Christ the King Church is 50 - Catholic Courier

Christ the King Church is 50

Norbert Rappl said he most clearly saw the community at Christ the King Church when his daughter tragically fell off a balcony, seriously injuring her back.

Members immediately rallied around the family as they went through the recovery process, and that’s one of the reasons why Rappl has been attending the church at 445 Kings Highway South for a half-century.
“We just received so much support for that, that it was just a very, very caring community,” he said.

Rappl and other founding members of the church are helping Christ the King celebrate its 50th anniversary this year. Upcoming anniversary events include a jubilee Mass at 11 a.m. Nov. 26 with Bishop Matthew H. Clark and a concert of Christmas music at 3 p.m. Dec. 17 that will feature the Irondequoit Chorale and a steel-drum ensemble. Details are being finalized for a music ministry “By Request” concert featuring liturgical music from the past 50 years,and a night of memory sharing is being planned that will feature former parish priests and founding parishioners. A 1950s-style sock hop, a gala dinner, and a 5K race and fitness walk on the streets around the parish have already taken place.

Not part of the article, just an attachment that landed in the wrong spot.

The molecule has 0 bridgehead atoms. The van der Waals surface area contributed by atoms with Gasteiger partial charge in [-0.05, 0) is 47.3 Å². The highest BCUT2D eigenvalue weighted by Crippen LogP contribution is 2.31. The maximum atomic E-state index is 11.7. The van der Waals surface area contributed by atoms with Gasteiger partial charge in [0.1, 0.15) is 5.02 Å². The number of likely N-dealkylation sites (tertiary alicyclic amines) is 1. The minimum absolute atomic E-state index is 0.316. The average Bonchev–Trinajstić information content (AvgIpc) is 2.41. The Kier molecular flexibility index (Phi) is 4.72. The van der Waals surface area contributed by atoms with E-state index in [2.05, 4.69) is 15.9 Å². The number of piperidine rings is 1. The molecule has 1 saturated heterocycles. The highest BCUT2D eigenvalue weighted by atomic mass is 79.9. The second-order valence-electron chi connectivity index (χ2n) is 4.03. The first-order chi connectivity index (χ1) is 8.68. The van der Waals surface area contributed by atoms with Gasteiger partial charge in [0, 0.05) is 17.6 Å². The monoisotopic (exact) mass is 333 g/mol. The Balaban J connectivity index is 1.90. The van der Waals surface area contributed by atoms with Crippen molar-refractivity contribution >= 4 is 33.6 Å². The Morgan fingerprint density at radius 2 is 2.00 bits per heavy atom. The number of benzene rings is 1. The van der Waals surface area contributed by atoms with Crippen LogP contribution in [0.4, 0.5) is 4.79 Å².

The parish was formed by Bishop James E. Kearney, who saw the transformation of Irondequoit from a quiet farming town into a suburban bedroom community. Bishop Kearney created Christ the King by redrawing the parish lines of four existing Irondequoit parishes: St. Thomas the Apostle, St. Margaret Mary, St. Salome and St. Cecilia.